Last week at daycare - I think it was a Tuesday - I dropped off Helen, trying my usual routine of getting her settled with a toy. Her usual routine is to realize I'm leaving, start to cry, and then I pass her off to the teacher. This particular morning, the teacher commented to me that Helen was a little "pushy."
The teacher is a very nice young lady, expecting her own child later this year, and her comment sort of took me by surprise. But I gave myself a moment to think it over - yeah, Helen can be pretty pushy. She fusses, and I respond by making whatever's annoying her go away, and the fussing stops. It's a pretty good system for her, so why should she think daycare would be any different?
Fast forward to two days later. I was at the daycare with Helen - actually sitting on the floor with her this time, playing with some blocks. No other parents were in the room, and the teacher took advantage of the opportunity to speak with me. She says (and I quote), "I hope you won't take this the wrong way ..."
Now we all know she's about to say something really nice, right? Yeah, that's what I thought.
"... but I wondered, do you have any rules for Helen at home?"
Gulp. Words every mother longs to hear, eh?
We actually do have rules for Helen. There's a short list Brian made last summer, posted on the refrigerator, titled "Rules for Helen." She's not allowed to hang out with the Smith Boys on her own (ever). She has to take swim lessons. She has to learn basic car maintenance. You know, things we want her to do or not do - but probably not what the daycare teacher meant.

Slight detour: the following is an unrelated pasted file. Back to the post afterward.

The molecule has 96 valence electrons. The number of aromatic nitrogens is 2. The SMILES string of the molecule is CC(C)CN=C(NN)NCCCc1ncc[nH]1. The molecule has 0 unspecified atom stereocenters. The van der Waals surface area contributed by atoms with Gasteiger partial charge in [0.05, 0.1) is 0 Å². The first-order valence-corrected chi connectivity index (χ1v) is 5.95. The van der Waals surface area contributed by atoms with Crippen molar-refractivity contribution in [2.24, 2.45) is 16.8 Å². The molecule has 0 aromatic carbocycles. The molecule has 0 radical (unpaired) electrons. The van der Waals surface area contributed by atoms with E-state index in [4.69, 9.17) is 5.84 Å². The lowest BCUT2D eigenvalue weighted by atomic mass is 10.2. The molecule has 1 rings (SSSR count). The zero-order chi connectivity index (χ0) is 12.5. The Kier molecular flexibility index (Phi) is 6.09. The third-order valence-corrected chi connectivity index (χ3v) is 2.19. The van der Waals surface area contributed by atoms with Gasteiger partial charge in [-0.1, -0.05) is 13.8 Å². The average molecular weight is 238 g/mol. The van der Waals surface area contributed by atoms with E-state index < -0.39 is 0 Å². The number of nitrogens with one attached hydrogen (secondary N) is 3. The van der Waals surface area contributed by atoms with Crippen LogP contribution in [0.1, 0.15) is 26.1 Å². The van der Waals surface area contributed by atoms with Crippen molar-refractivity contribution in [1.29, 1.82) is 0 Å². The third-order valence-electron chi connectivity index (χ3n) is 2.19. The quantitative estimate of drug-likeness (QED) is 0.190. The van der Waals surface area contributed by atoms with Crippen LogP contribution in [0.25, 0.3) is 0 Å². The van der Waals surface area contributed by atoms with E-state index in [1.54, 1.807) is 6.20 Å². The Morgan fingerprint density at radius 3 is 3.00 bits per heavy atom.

So I had to stumble through the next few minutes with comments like, "Well, I've tried to put my foot down about her throwing food on the floor when she's done eating, but she just laughs at me." And I felt about 2 inches tall while I was doing it, too.
Her daycare teacher subtly suggested I needed to buckle down. As an example, when she's changing a kid's diaper, the rules say one hand on the kid at all times. Helen's across the room with another kid, and they're climbing on the table. The teacher tells them to get off the table and come stand by her. Every kid EXCEPT Helen obeys the teacher. It's like Helen doesn't listen to her.
(If you were wondering what that sound was, it's Helen's grandparents laughing hysterically. Cackling with glee, even.)
It's hard for Brian and I to be tough with her. You've seen her. Cute as a bug, eh? She gets fussy, and it's usually because she's upset with some sudden change. It's easier to fix whatever's wrong and get her quiet again, instead of letting her work through her frustration and settle herself. I can continue to fix things for her, but it could hurt her chances to pick up the tools to figure out this crazy world we live in.
It's part of being a parent, making sure she learns how to be a good girl. I just didn't realize it started SO SOON. I'm still back at "sleep through the night." Can we slow this down a little, please? Thanks.